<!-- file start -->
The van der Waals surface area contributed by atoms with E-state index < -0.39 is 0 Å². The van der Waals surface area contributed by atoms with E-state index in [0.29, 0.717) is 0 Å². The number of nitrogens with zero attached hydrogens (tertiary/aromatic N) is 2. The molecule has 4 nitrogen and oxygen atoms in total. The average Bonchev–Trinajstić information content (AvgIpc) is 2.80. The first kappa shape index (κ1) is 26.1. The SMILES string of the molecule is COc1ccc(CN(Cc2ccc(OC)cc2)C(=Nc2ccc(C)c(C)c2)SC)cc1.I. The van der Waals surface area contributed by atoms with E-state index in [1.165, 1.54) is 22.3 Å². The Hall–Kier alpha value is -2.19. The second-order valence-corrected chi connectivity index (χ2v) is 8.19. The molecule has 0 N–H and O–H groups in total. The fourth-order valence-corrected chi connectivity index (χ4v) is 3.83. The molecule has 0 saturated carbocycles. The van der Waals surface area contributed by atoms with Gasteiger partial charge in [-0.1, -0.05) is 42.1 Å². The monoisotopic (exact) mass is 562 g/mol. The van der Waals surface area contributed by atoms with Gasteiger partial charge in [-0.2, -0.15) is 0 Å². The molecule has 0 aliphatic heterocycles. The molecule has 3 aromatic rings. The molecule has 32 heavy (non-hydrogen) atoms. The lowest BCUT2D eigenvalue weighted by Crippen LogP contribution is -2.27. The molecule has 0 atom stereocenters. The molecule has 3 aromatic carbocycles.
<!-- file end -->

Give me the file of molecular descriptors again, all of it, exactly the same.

The van der Waals surface area contributed by atoms with E-state index < -0.39 is 0 Å². The van der Waals surface area contributed by atoms with E-state index in [0.29, 0.717) is 0 Å². The number of nitrogens with zero attached hydrogens (tertiary/aromatic N) is 2. The molecule has 4 nitrogen and oxygen atoms in total. The average Bonchev–Trinajstić information content (AvgIpc) is 2.80. The first kappa shape index (κ1) is 26.1. The SMILES string of the molecule is COc1ccc(CN(Cc2ccc(OC)cc2)C(=Nc2ccc(C)c(C)c2)SC)cc1.I. The van der Waals surface area contributed by atoms with E-state index in [1.165, 1.54) is 22.3 Å². The Hall–Kier alpha value is -2.19. The second-order valence-corrected chi connectivity index (χ2v) is 8.19. The molecule has 0 N–H and O–H groups in total. The fourth-order valence-corrected chi connectivity index (χ4v) is 3.83. The molecule has 0 saturated carbocycles. The van der Waals surface area contributed by atoms with Gasteiger partial charge in [-0.1, -0.05) is 42.1 Å². The monoisotopic (exact) mass is 562 g/mol. The van der Waals surface area contributed by atoms with Gasteiger partial charge in [-0.2, -0.15) is 0 Å². The molecule has 0 aliphatic heterocycles. The molecule has 3 aromatic rings. The molecule has 32 heavy (non-hydrogen) atoms. The lowest BCUT2D eigenvalue weighted by Crippen LogP contribution is -2.27. The molecule has 0 atom stereocenters. The molecule has 3 aromatic carbocycles.